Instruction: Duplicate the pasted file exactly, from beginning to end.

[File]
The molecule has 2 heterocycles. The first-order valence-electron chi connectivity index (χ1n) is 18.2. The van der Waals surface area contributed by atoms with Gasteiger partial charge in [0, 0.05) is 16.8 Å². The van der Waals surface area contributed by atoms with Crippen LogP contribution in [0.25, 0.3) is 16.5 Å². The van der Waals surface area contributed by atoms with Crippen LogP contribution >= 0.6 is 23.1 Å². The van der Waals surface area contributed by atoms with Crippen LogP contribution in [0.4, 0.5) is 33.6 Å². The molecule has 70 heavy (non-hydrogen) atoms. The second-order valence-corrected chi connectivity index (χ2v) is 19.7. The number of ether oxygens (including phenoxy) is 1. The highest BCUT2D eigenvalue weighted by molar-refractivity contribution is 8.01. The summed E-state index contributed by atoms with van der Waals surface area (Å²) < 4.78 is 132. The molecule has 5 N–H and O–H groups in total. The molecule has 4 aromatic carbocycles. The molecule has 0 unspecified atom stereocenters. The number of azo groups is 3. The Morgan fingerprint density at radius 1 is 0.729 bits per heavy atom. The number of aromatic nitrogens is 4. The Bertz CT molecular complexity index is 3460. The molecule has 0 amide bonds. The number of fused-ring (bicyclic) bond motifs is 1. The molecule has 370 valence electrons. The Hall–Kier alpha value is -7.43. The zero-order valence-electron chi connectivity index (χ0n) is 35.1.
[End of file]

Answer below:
The molecule has 2 heterocycles. The first-order valence-electron chi connectivity index (χ1n) is 18.2. The van der Waals surface area contributed by atoms with Gasteiger partial charge in [0, 0.05) is 16.8 Å². The van der Waals surface area contributed by atoms with Crippen LogP contribution in [0.25, 0.3) is 16.5 Å². The van der Waals surface area contributed by atoms with Crippen LogP contribution >= 0.6 is 23.1 Å². The van der Waals surface area contributed by atoms with Crippen LogP contribution in [0.4, 0.5) is 33.6 Å². The molecule has 70 heavy (non-hydrogen) atoms. The second-order valence-corrected chi connectivity index (χ2v) is 19.7. The number of ether oxygens (including phenoxy) is 1. The highest BCUT2D eigenvalue weighted by molar-refractivity contribution is 8.01. The summed E-state index contributed by atoms with van der Waals surface area (Å²) < 4.78 is 132. The molecule has 5 N–H and O–H groups in total. The molecule has 4 aromatic carbocycles. The molecule has 0 unspecified atom stereocenters. The number of azo groups is 3. The Morgan fingerprint density at radius 1 is 0.729 bits per heavy atom. The number of aromatic nitrogens is 4. The Bertz CT molecular complexity index is 3460. The molecule has 0 amide bonds. The number of fused-ring (bicyclic) bond motifs is 1. The molecule has 370 valence electrons. The Hall–Kier alpha value is -7.43. The zero-order valence-electron chi connectivity index (χ0n) is 35.1.